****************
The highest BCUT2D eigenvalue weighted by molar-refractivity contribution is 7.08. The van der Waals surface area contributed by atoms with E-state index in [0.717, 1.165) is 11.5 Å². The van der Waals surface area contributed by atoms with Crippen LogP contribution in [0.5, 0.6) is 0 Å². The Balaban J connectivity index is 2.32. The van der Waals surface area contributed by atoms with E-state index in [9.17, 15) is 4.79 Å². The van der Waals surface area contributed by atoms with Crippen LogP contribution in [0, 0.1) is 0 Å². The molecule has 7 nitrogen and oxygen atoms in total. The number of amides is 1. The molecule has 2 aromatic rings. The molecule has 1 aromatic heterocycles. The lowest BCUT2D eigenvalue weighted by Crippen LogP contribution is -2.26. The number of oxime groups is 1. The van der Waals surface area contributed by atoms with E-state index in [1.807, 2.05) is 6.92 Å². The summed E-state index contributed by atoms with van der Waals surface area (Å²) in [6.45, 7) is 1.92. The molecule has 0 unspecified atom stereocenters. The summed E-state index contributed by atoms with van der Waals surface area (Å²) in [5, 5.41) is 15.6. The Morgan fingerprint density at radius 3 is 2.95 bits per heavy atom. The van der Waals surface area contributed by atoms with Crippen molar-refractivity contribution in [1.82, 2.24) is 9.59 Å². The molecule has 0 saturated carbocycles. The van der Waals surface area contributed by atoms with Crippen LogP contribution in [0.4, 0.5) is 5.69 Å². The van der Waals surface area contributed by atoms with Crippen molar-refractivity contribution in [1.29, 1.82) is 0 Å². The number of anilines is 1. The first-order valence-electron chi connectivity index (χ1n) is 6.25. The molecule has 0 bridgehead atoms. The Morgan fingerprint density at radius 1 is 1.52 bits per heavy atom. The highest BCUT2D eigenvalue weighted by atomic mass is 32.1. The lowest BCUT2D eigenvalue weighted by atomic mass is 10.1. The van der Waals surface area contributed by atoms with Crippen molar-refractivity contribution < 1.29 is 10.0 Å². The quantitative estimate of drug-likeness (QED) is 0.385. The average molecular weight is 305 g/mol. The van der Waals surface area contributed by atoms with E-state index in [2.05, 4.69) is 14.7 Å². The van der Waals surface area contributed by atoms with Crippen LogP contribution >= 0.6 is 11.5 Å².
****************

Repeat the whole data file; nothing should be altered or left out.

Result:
The highest BCUT2D eigenvalue weighted by molar-refractivity contribution is 7.08. The van der Waals surface area contributed by atoms with E-state index in [0.717, 1.165) is 11.5 Å². The van der Waals surface area contributed by atoms with Crippen LogP contribution in [0.5, 0.6) is 0 Å². The Balaban J connectivity index is 2.32. The van der Waals surface area contributed by atoms with E-state index in [9.17, 15) is 4.79 Å². The van der Waals surface area contributed by atoms with Crippen LogP contribution in [0, 0.1) is 0 Å². The molecule has 7 nitrogen and oxygen atoms in total. The number of amides is 1. The molecule has 2 aromatic rings. The molecule has 1 aromatic heterocycles. The lowest BCUT2D eigenvalue weighted by Crippen LogP contribution is -2.26. The number of oxime groups is 1. The van der Waals surface area contributed by atoms with E-state index in [1.807, 2.05) is 6.92 Å². The summed E-state index contributed by atoms with van der Waals surface area (Å²) in [6.45, 7) is 1.92. The molecule has 0 unspecified atom stereocenters. The summed E-state index contributed by atoms with van der Waals surface area (Å²) in [5, 5.41) is 15.6. The Morgan fingerprint density at radius 3 is 2.95 bits per heavy atom. The van der Waals surface area contributed by atoms with Crippen molar-refractivity contribution in [1.82, 2.24) is 9.59 Å². The molecule has 0 saturated carbocycles. The van der Waals surface area contributed by atoms with Crippen LogP contribution in [0.4, 0.5) is 5.69 Å². The van der Waals surface area contributed by atoms with Crippen molar-refractivity contribution in [1.29, 1.82) is 0 Å². The number of anilines is 1. The first-order valence-electron chi connectivity index (χ1n) is 6.25. The molecule has 0 bridgehead atoms. The Morgan fingerprint density at radius 1 is 1.52 bits per heavy atom. The highest BCUT2D eigenvalue weighted by atomic mass is 32.1. The lowest BCUT2D eigenvalue weighted by atomic mass is 10.1. The van der Waals surface area contributed by atoms with Crippen molar-refractivity contribution < 1.29 is 10.0 Å². The quantitative estimate of drug-likeness (QED) is 0.385. The average molecular weight is 305 g/mol. The van der Waals surface area contributed by atoms with E-state index in [2.05, 4.69) is 14.7 Å². The van der Waals surface area contributed by atoms with Crippen LogP contribution >= 0.6 is 11.5 Å².